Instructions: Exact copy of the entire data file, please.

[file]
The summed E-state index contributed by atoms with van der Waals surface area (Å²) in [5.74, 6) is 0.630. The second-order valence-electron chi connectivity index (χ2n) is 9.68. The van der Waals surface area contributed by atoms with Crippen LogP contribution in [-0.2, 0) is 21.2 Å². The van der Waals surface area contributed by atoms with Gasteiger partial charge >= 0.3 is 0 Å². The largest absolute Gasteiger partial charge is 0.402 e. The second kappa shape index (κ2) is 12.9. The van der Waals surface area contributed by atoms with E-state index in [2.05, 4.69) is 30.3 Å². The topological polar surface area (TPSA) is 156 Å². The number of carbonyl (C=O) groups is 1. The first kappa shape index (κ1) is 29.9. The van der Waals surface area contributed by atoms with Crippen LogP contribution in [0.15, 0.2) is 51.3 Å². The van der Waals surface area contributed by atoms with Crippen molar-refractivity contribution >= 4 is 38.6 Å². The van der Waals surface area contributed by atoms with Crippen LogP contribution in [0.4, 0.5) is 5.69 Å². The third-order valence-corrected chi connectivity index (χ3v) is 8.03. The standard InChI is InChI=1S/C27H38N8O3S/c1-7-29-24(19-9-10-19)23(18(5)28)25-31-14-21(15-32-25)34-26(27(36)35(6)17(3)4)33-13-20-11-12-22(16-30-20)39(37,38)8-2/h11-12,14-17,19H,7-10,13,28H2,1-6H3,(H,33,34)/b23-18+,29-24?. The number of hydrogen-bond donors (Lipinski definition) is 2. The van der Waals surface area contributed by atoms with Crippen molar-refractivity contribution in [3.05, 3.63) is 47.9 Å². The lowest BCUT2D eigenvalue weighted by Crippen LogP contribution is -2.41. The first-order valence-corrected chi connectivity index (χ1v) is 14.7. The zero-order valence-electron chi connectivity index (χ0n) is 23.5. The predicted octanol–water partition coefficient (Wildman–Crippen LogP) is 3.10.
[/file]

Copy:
The summed E-state index contributed by atoms with van der Waals surface area (Å²) in [5.74, 6) is 0.630. The second-order valence-electron chi connectivity index (χ2n) is 9.68. The van der Waals surface area contributed by atoms with Crippen LogP contribution in [-0.2, 0) is 21.2 Å². The van der Waals surface area contributed by atoms with Gasteiger partial charge >= 0.3 is 0 Å². The largest absolute Gasteiger partial charge is 0.402 e. The second kappa shape index (κ2) is 12.9. The van der Waals surface area contributed by atoms with E-state index in [2.05, 4.69) is 30.3 Å². The topological polar surface area (TPSA) is 156 Å². The number of carbonyl (C=O) groups is 1. The first kappa shape index (κ1) is 29.9. The van der Waals surface area contributed by atoms with Crippen LogP contribution in [0.15, 0.2) is 51.3 Å². The van der Waals surface area contributed by atoms with Crippen molar-refractivity contribution >= 4 is 38.6 Å². The van der Waals surface area contributed by atoms with Crippen LogP contribution in [0.4, 0.5) is 5.69 Å². The third-order valence-corrected chi connectivity index (χ3v) is 8.03. The standard InChI is InChI=1S/C27H38N8O3S/c1-7-29-24(19-9-10-19)23(18(5)28)25-31-14-21(15-32-25)34-26(27(36)35(6)17(3)4)33-13-20-11-12-22(16-30-20)39(37,38)8-2/h11-12,14-17,19H,7-10,13,28H2,1-6H3,(H,33,34)/b23-18+,29-24?. The number of hydrogen-bond donors (Lipinski definition) is 2. The van der Waals surface area contributed by atoms with Crippen molar-refractivity contribution in [3.05, 3.63) is 47.9 Å². The lowest BCUT2D eigenvalue weighted by Crippen LogP contribution is -2.41. The first-order valence-corrected chi connectivity index (χ1v) is 14.7. The zero-order valence-electron chi connectivity index (χ0n) is 23.5. The predicted octanol–water partition coefficient (Wildman–Crippen LogP) is 3.10.